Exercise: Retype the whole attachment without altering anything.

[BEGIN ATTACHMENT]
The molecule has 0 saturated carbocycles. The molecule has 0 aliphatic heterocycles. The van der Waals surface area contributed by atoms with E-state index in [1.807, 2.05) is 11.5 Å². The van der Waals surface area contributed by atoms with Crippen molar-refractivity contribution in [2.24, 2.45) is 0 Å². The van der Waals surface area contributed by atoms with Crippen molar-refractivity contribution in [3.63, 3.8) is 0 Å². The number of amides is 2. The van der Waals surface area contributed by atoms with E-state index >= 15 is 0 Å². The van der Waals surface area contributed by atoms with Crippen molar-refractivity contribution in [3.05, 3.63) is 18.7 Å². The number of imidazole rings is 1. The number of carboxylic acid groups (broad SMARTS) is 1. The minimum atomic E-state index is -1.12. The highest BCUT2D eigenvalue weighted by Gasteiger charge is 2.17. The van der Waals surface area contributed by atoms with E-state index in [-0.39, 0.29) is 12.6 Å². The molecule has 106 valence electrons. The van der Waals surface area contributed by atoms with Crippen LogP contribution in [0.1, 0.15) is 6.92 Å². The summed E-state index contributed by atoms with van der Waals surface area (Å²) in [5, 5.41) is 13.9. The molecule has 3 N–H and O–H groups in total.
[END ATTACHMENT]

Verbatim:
The molecule has 0 saturated carbocycles. The molecule has 0 aliphatic heterocycles. The van der Waals surface area contributed by atoms with E-state index in [1.807, 2.05) is 11.5 Å². The van der Waals surface area contributed by atoms with Crippen molar-refractivity contribution in [2.24, 2.45) is 0 Å². The van der Waals surface area contributed by atoms with Crippen molar-refractivity contribution in [3.63, 3.8) is 0 Å². The number of amides is 2. The van der Waals surface area contributed by atoms with E-state index >= 15 is 0 Å². The van der Waals surface area contributed by atoms with Crippen molar-refractivity contribution in [3.05, 3.63) is 18.7 Å². The number of imidazole rings is 1. The number of carboxylic acid groups (broad SMARTS) is 1. The minimum atomic E-state index is -1.12. The highest BCUT2D eigenvalue weighted by Gasteiger charge is 2.17. The van der Waals surface area contributed by atoms with E-state index in [-0.39, 0.29) is 12.6 Å². The molecule has 106 valence electrons. The van der Waals surface area contributed by atoms with Crippen LogP contribution in [0.1, 0.15) is 6.92 Å². The summed E-state index contributed by atoms with van der Waals surface area (Å²) in [5, 5.41) is 13.9. The molecule has 3 N–H and O–H groups in total.